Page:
The Committee, chaired by John Worrall, decides the outcome of the Award competition on the advice of an international, independent and anonymous panel of Selectors who produce detailed reports on the nominated books. ________________________________________________________________________
Nominations can now be made for the 2014 Lakatos Award, and must be received by Monday 21st April 2014. The 2014 Award will be for a book published in English with an imprint from 2009-2014 inclusive. A book may, with the permission of its author/s, be nominated by any person of recognised standing within philosophy of science or an allied profession. (The Management Committee is not empowered to nominate books itself but only to respond to outside nominations.)
Please address any nominations, or any requests for further information about the 2014 Award to the Award Administrator, Tom Hinrichsen, att.a.hinrichsen@lse.ac.uk.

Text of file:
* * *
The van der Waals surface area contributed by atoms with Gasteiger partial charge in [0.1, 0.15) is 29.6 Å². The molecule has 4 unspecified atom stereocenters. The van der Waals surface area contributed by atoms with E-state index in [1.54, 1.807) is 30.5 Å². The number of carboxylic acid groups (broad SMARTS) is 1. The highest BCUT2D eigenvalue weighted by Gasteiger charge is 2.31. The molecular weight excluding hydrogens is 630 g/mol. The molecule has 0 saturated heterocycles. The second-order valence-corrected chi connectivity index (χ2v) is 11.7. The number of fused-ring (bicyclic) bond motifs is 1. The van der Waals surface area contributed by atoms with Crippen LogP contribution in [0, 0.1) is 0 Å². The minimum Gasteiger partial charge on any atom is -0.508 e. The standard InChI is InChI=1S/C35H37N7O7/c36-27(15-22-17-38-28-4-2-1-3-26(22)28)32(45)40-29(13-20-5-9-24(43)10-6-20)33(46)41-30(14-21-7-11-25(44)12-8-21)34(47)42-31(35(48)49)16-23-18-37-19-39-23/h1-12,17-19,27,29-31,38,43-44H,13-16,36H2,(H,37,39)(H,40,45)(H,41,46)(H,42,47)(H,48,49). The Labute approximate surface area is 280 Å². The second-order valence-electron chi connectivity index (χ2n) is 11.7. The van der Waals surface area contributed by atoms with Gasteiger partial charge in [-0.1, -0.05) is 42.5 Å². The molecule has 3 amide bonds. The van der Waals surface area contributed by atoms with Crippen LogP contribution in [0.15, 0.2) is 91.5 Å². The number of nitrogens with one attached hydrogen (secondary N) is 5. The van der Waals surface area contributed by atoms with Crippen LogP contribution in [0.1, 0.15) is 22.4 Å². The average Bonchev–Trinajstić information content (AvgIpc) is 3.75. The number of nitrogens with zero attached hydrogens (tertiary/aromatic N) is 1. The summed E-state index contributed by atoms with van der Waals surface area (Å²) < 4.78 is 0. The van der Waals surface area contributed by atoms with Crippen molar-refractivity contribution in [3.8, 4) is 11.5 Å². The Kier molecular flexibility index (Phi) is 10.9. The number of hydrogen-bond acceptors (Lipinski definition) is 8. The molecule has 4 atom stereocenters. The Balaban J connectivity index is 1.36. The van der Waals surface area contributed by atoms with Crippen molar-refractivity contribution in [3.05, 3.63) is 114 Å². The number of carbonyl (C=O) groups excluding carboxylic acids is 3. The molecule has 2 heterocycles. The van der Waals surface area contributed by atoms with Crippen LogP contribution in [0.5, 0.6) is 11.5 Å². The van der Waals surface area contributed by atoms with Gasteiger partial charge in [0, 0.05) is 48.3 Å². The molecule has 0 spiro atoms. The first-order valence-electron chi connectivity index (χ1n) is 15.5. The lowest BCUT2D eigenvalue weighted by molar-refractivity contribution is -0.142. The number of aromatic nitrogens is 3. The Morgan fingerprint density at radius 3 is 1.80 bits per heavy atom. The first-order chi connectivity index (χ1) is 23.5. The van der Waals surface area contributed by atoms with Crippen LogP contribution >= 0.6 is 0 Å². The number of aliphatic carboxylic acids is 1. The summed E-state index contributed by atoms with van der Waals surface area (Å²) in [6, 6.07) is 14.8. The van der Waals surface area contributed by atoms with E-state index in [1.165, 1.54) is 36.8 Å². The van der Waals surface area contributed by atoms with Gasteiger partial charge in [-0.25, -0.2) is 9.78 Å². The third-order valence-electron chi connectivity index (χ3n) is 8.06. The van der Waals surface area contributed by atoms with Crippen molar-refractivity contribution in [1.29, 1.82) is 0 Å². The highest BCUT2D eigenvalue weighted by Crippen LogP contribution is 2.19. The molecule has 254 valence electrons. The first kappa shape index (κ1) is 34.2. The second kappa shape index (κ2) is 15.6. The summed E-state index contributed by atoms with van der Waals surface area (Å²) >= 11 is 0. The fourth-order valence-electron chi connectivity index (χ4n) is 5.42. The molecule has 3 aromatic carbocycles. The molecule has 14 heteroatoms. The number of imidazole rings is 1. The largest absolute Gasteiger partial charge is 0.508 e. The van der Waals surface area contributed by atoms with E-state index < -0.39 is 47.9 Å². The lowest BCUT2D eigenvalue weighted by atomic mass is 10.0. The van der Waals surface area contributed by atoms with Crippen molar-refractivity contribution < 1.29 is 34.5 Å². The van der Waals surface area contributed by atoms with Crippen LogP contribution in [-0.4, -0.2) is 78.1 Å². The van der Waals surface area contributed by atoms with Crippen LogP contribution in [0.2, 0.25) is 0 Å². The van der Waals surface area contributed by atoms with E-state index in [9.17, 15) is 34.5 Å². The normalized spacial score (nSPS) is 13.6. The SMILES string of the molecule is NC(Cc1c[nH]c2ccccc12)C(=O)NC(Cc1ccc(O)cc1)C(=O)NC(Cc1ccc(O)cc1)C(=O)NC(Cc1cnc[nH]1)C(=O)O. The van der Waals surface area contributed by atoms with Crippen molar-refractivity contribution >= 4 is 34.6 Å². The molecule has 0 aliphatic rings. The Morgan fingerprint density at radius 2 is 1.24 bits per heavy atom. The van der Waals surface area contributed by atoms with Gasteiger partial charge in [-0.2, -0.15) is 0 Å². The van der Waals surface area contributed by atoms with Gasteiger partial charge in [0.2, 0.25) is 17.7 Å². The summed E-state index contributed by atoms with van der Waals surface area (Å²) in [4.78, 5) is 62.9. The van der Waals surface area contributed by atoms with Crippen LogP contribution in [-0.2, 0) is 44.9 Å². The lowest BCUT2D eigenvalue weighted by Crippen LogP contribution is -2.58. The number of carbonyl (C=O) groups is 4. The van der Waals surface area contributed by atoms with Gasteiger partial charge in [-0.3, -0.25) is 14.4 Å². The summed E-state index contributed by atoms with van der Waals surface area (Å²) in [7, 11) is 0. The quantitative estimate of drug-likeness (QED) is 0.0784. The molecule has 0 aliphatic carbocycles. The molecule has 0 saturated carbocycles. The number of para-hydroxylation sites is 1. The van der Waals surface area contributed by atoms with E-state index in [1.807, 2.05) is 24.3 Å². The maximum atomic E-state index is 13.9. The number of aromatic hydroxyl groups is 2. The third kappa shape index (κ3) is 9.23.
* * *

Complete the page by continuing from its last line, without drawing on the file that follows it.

Imre Lakatos, who died in 1974 aged 51, had been Professor of Logic with special reference to the Philosophy of Mathematics at LSE since 1969. He joined the Department of Philosophy, Logic and Scientific Method in 1960. Born in Hungary in 1922, he graduated (in Physics, Mathematics and Philosophy) from Debrecen University in 1944. He then joined the underground resistance. (His mother and grandmother perished in Auschwitz.) After the War, he was active in the Communist Party and had an influential position in the Ministry of Education. In 1950 he was arrested and spent the next three years as a political prisoner. After his release, he was given refuge in the Hungarian Academy of Science where he translated western works in science and mathematics into Hungarian. After the suppression of the Hungarian uprising he escaped to Vienna and from there, with the aid of a Rockefeller fellowship, on to Cambridge, England. He there wrote his (second) doctoral thesis out of which grew !his famous Proofs and Refutations (CUP, 1976, edited by John Worrall and Elie Zahar). Two volumes of Philosophical Papers, edited by John Worrall and Gregory Currie, appeared in 1978, also from CUP.www2.lse.ac.uk/philosophy/lakatos/Home.aspx________________________________________